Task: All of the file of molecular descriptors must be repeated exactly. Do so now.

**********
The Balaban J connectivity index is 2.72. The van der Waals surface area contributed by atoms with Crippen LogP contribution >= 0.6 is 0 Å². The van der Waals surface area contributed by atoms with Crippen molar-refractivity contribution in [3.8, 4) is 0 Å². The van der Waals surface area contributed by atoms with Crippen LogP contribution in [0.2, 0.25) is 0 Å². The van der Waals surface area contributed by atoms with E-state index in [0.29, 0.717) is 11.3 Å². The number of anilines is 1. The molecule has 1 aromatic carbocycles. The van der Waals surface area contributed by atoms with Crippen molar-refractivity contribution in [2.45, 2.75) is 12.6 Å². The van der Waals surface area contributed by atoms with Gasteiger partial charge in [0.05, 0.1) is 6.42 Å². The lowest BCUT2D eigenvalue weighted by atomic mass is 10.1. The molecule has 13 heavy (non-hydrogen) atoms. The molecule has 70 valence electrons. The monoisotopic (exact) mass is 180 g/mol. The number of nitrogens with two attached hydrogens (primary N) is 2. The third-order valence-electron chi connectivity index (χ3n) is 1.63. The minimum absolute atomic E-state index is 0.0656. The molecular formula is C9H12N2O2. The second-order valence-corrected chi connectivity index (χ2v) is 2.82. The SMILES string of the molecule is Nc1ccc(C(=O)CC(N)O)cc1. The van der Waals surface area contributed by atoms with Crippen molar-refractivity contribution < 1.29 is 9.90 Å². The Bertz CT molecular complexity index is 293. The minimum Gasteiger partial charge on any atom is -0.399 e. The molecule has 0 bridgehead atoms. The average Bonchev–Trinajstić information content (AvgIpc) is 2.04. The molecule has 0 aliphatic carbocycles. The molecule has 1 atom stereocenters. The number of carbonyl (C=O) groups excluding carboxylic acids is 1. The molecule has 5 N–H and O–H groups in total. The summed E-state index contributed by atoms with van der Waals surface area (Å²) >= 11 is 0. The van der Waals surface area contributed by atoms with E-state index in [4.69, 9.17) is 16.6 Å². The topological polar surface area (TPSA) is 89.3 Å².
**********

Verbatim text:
The Balaban J connectivity index is 2.72. The van der Waals surface area contributed by atoms with Crippen LogP contribution >= 0.6 is 0 Å². The van der Waals surface area contributed by atoms with Crippen molar-refractivity contribution in [3.8, 4) is 0 Å². The van der Waals surface area contributed by atoms with Crippen LogP contribution in [0.2, 0.25) is 0 Å². The van der Waals surface area contributed by atoms with E-state index in [0.29, 0.717) is 11.3 Å². The number of anilines is 1. The molecule has 1 aromatic carbocycles. The van der Waals surface area contributed by atoms with Crippen molar-refractivity contribution in [2.45, 2.75) is 12.6 Å². The van der Waals surface area contributed by atoms with Gasteiger partial charge in [0.05, 0.1) is 6.42 Å². The lowest BCUT2D eigenvalue weighted by atomic mass is 10.1. The molecule has 13 heavy (non-hydrogen) atoms. The molecule has 70 valence electrons. The monoisotopic (exact) mass is 180 g/mol. The number of nitrogens with two attached hydrogens (primary N) is 2. The third-order valence-electron chi connectivity index (χ3n) is 1.63. The minimum absolute atomic E-state index is 0.0656. The molecular formula is C9H12N2O2. The second-order valence-corrected chi connectivity index (χ2v) is 2.82. The SMILES string of the molecule is Nc1ccc(C(=O)CC(N)O)cc1. The van der Waals surface area contributed by atoms with Crippen molar-refractivity contribution < 1.29 is 9.90 Å². The Bertz CT molecular complexity index is 293. The minimum Gasteiger partial charge on any atom is -0.399 e. The molecule has 0 bridgehead atoms. The average Bonchev–Trinajstić information content (AvgIpc) is 2.04. The molecule has 0 aliphatic carbocycles. The molecule has 1 atom stereocenters. The number of carbonyl (C=O) groups excluding carboxylic acids is 1. The molecule has 5 N–H and O–H groups in total. The summed E-state index contributed by atoms with van der Waals surface area (Å²) >= 11 is 0. The van der Waals surface area contributed by atoms with E-state index in [4.69, 9.17) is 16.6 Å². The topological polar surface area (TPSA) is 89.3 Å².